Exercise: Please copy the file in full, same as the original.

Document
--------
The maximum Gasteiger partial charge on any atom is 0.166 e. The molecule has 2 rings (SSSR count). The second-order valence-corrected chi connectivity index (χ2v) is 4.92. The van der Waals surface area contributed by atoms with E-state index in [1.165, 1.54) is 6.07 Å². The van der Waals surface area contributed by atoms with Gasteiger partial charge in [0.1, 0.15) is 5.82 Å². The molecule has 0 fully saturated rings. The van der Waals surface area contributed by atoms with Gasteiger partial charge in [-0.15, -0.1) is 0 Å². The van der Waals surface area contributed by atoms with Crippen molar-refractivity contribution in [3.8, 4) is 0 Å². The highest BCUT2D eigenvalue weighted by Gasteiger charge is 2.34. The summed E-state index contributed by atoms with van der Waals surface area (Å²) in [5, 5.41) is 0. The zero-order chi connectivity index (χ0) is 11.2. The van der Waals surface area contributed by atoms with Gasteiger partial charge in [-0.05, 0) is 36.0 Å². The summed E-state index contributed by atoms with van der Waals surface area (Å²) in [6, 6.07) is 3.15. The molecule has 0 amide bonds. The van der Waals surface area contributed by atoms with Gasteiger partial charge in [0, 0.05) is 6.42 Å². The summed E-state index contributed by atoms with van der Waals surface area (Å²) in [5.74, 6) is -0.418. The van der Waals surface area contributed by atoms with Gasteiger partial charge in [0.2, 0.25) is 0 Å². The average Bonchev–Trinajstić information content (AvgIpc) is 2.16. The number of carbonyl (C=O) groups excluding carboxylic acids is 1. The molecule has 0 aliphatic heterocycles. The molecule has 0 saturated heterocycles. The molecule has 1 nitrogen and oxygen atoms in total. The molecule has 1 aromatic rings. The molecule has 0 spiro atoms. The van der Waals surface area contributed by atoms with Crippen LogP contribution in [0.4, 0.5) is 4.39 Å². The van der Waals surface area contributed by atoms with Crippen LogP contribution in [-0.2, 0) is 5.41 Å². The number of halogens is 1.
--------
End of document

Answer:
The maximum Gasteiger partial charge on any atom is 0.166 e. The molecule has 2 rings (SSSR count). The second-order valence-corrected chi connectivity index (χ2v) is 4.92. The van der Waals surface area contributed by atoms with E-state index in [1.165, 1.54) is 6.07 Å². The van der Waals surface area contributed by atoms with Gasteiger partial charge in [0.1, 0.15) is 5.82 Å². The molecule has 0 fully saturated rings. The van der Waals surface area contributed by atoms with Gasteiger partial charge in [-0.15, -0.1) is 0 Å². The van der Waals surface area contributed by atoms with Crippen molar-refractivity contribution in [3.8, 4) is 0 Å². The highest BCUT2D eigenvalue weighted by Gasteiger charge is 2.34. The summed E-state index contributed by atoms with van der Waals surface area (Å²) in [5, 5.41) is 0. The zero-order chi connectivity index (χ0) is 11.2. The van der Waals surface area contributed by atoms with Gasteiger partial charge in [-0.05, 0) is 36.0 Å². The summed E-state index contributed by atoms with van der Waals surface area (Å²) in [6, 6.07) is 3.15. The molecule has 0 amide bonds. The van der Waals surface area contributed by atoms with Gasteiger partial charge in [0, 0.05) is 6.42 Å². The summed E-state index contributed by atoms with van der Waals surface area (Å²) in [5.74, 6) is -0.418. The van der Waals surface area contributed by atoms with Gasteiger partial charge in [0.2, 0.25) is 0 Å². The average Bonchev–Trinajstić information content (AvgIpc) is 2.16. The number of carbonyl (C=O) groups excluding carboxylic acids is 1. The molecule has 0 aliphatic heterocycles. The molecule has 0 saturated heterocycles. The molecule has 1 nitrogen and oxygen atoms in total. The molecule has 1 aromatic rings. The molecule has 0 spiro atoms. The van der Waals surface area contributed by atoms with Crippen LogP contribution in [0.4, 0.5) is 4.39 Å². The van der Waals surface area contributed by atoms with Crippen LogP contribution in [-0.2, 0) is 5.41 Å². The number of halogens is 1.